Often the difficulty is what Romanov, inventor of the Pose Technique, calls a “late pull,” or waiting too long to start bringing your leg forward so that it’s still a bit behind you when you’re in midstance instead of right underneath, where it belongs. (I disagree with his view that we should actively “pull” or lift the foot from the ground, but his terminology could describe a passive as well as active movement so I’m going to stick with it.) This creates tremendous drag in the leg and leaves the hip flexor stretched too long, and your nervous system responds to the sensation of stretch by tightening the muscle. You consciously feel only the tightness, and if you react to it by trying to leave your leg back a little longer to “stretch,” you’ve just exacerbated the problem, which will begin to snowball.

Other possible (and not mutually exclusive) causes include having the opposite side glutes not active enough, having trouble turning the pelvis to help bring the leg forward, and having the glutes or hamstrings on the same side chronically a bit too contracted and thus creating too much resistance to bring the leg forward. You probably wouldn’t actually feel any of these things because they’re not intrinsically uncomfortable, whereas an overstretched hip flexor is.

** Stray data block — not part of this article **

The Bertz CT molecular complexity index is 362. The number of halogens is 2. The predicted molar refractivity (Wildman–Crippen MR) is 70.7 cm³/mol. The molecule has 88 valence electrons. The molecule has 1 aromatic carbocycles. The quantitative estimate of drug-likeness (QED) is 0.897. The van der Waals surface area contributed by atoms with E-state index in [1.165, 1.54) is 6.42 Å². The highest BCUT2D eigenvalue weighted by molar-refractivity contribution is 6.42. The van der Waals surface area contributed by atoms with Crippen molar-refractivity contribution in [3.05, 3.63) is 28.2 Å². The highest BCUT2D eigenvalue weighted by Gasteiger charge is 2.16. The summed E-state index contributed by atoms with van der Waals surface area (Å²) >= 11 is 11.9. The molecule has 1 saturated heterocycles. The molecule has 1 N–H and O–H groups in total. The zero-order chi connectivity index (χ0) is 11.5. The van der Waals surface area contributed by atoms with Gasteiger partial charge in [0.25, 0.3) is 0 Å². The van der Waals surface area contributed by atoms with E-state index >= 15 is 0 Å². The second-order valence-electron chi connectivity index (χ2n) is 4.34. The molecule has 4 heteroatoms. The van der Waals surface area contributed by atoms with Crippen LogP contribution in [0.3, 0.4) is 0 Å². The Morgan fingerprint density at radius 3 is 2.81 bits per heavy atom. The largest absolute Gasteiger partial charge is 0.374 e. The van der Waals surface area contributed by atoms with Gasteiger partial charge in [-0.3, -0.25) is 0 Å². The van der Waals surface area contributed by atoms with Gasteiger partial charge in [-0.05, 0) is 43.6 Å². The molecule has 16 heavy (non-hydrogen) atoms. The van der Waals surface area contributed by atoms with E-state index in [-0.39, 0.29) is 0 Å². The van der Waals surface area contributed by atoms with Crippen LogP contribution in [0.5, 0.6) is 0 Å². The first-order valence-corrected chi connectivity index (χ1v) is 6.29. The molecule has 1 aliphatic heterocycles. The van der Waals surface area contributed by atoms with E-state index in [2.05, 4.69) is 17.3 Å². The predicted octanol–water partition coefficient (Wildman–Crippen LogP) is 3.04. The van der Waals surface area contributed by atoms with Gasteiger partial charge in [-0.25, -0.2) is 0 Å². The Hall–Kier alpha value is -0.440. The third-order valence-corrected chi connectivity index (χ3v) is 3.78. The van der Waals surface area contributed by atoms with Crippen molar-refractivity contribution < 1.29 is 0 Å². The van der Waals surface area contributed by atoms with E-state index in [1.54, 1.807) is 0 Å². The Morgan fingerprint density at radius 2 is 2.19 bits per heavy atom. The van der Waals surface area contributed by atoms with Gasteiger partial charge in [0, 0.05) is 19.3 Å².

No matter which – or how many – of these possible causes underlies your hip flexor issue, the solution is the same: bring the knee forward more quickly. You’ll rapidly feel the tension ease off.

No matter how smart you are, your unconscious mind is smarter, and when it sees fit to tighten a muscle trust the impulse and go with it. Your brain is trying to bring your leg forward, so do it! If shifting your form to help the tight muscle work more effectively doesn’t fully do the trick you could also stop and try this, which works on the same principles.

If you regularly get tight hip flexors, then you need more than just an effective technique for relieving the tension once it starts–you need to address the root cause so it stops happening. So I’ve put together a set of Feldenkrais lessons for you that addresses all three of the possible causes. I call it the Hip Flexor Balance Kit, and you can get it for free here:

Click here to get your Hip Flexor Balance Kit





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About the Author

Jae Gruenke, GCFP, is a running technique expert and Feldenkrais Practitioner. Known as a “running form guru,” she is the Founder and CEO of The Balanced Runner™ in New York City and The Balanced Runner UK. She has helped runners from beginner to Olympian improve their form to become pain-free, economical, and fast.